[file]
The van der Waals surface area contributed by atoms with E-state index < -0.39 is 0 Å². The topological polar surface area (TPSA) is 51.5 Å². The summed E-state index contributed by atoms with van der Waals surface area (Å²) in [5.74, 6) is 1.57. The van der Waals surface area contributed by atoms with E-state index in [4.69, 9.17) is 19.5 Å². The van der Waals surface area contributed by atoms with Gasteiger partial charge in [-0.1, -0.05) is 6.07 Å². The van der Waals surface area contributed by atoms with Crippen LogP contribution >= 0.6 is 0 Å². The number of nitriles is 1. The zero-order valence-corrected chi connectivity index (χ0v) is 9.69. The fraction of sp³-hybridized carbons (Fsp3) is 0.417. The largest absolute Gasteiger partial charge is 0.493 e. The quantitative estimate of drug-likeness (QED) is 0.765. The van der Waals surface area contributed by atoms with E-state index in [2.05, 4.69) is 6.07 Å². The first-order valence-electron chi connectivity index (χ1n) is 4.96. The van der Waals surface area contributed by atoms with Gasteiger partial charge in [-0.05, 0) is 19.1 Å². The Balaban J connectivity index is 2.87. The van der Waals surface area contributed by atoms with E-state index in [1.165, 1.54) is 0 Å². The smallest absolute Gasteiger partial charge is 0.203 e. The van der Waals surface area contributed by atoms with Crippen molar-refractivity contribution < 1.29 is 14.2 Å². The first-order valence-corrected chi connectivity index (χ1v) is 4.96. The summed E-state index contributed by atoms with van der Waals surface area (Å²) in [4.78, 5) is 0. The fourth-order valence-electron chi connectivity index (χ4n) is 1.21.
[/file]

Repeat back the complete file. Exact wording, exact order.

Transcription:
The van der Waals surface area contributed by atoms with E-state index < -0.39 is 0 Å². The topological polar surface area (TPSA) is 51.5 Å². The summed E-state index contributed by atoms with van der Waals surface area (Å²) in [5.74, 6) is 1.57. The van der Waals surface area contributed by atoms with E-state index in [4.69, 9.17) is 19.5 Å². The van der Waals surface area contributed by atoms with Gasteiger partial charge in [-0.1, -0.05) is 6.07 Å². The van der Waals surface area contributed by atoms with Crippen LogP contribution >= 0.6 is 0 Å². The number of nitriles is 1. The zero-order valence-corrected chi connectivity index (χ0v) is 9.69. The fraction of sp³-hybridized carbons (Fsp3) is 0.417. The largest absolute Gasteiger partial charge is 0.493 e. The quantitative estimate of drug-likeness (QED) is 0.765. The van der Waals surface area contributed by atoms with E-state index in [2.05, 4.69) is 6.07 Å². The first-order valence-electron chi connectivity index (χ1n) is 4.96. The van der Waals surface area contributed by atoms with Gasteiger partial charge in [-0.05, 0) is 19.1 Å². The Balaban J connectivity index is 2.87. The van der Waals surface area contributed by atoms with E-state index in [1.165, 1.54) is 0 Å². The smallest absolute Gasteiger partial charge is 0.203 e. The van der Waals surface area contributed by atoms with Crippen molar-refractivity contribution < 1.29 is 14.2 Å². The first-order valence-corrected chi connectivity index (χ1v) is 4.96. The summed E-state index contributed by atoms with van der Waals surface area (Å²) in [4.78, 5) is 0. The fourth-order valence-electron chi connectivity index (χ4n) is 1.21.